CONSTRUCTION OF THE BICYCLE (1869)

CONSTRUCTION OF THE BICYCLE

The accompanying engraving will convey to the mind of the reader a correct idea of the French two-wheeled velocipede. The majority of makers in this country fashion their machine upon this pattern in every essential respect. We append a full technical description.A is the front wheel. This is the steering wheel and upon its axis the power is applied. B is the hind wheel; C, the treadles or foot-pieces; D, the treadle cranks; E, slots in cranks, by which to adjust the foot-pieces and accommodate the length to the legs of the rider; F, bifurcated jaw, the lower part of which forms the bearing for the axle of the front wheel. From the upper part of this jaw a rod or pivot extends, to which is attached the steering arm or handle F; G, the reach or perch, extending from the jaw of the front wheel to the rear or hind wheel. This reach is bifurcated, forming jaws for the hind wheel. H, “rests” on the front part of the reach. The rider puts one leg on the rest and works one of the cranks with the other leg while riding “side-saddle” or a leg may be placed upon each rest when the velocipede has acquired sufficient momentum and the rider does not wish to keep his feet upon the treadles. I, the saddle or seat, which is adjustable on the seat-spring L, by the thumb-screw K. The seat-spring L, is attached at M to the reach G, which, at the other end, is fastened to the spring struts N, that rise from the reach G; O, the brake lever, on the fulcrum P; Q, the “shoe” of the brake that acts against the periphery of the hind wheel. The brake is operated by means of the cord S, one end of which is attached to the steering handle F and the other end to the reach at 3. A cord passes from the steering handle under the pulley or roller 4, thence over the pulley 5, on the brake-lever O, and from there to the point 3, where it is attached to the reach G. The brake is operated by giving a slight turning motion to the handle F, thus winding a small sheave upon the axis of the handle and bringing the shoe Q, of the brake-lever O, in contact with the surface of the wheel B.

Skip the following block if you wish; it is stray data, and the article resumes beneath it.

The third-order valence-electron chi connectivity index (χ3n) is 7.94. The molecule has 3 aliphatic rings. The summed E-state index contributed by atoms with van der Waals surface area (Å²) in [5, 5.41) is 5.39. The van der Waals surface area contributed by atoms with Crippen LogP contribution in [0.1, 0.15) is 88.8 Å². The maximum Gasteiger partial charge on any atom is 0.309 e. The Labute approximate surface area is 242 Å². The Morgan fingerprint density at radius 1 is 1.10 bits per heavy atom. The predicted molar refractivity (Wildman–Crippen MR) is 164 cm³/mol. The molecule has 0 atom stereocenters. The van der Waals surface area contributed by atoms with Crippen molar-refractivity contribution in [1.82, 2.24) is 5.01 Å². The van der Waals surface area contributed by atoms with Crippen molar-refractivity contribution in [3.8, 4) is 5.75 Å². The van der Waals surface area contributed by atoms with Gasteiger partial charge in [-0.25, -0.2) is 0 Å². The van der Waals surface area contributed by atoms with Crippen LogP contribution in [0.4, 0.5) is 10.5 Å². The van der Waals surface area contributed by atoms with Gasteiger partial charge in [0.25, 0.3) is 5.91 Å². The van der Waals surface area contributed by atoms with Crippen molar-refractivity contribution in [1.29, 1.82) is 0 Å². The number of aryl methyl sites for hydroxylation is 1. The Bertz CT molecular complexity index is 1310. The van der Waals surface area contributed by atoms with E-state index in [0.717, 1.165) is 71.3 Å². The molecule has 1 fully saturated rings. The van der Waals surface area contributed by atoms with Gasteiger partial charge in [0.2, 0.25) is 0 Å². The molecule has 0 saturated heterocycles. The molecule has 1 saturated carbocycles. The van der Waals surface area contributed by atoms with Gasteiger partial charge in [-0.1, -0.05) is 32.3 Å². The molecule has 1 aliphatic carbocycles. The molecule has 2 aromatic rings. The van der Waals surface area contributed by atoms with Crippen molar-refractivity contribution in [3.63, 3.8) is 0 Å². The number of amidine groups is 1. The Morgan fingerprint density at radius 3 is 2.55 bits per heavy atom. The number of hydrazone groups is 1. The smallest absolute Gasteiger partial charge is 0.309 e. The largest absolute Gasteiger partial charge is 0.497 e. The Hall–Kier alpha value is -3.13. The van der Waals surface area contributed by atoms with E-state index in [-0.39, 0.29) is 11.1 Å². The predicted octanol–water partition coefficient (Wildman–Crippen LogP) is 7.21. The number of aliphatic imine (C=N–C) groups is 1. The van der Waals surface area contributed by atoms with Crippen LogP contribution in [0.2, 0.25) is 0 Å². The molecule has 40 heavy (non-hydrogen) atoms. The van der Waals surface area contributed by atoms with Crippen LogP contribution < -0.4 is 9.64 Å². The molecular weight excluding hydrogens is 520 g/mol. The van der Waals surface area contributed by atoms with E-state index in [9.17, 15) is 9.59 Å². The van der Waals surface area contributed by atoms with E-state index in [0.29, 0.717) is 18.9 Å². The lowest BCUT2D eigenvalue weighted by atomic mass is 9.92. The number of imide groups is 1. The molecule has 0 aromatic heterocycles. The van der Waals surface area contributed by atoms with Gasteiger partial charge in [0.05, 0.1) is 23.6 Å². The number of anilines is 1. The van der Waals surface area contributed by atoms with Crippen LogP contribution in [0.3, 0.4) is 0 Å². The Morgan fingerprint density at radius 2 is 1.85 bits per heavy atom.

The velocipede: its history, varieties, and practice, J. T. Goddard (1869)

 

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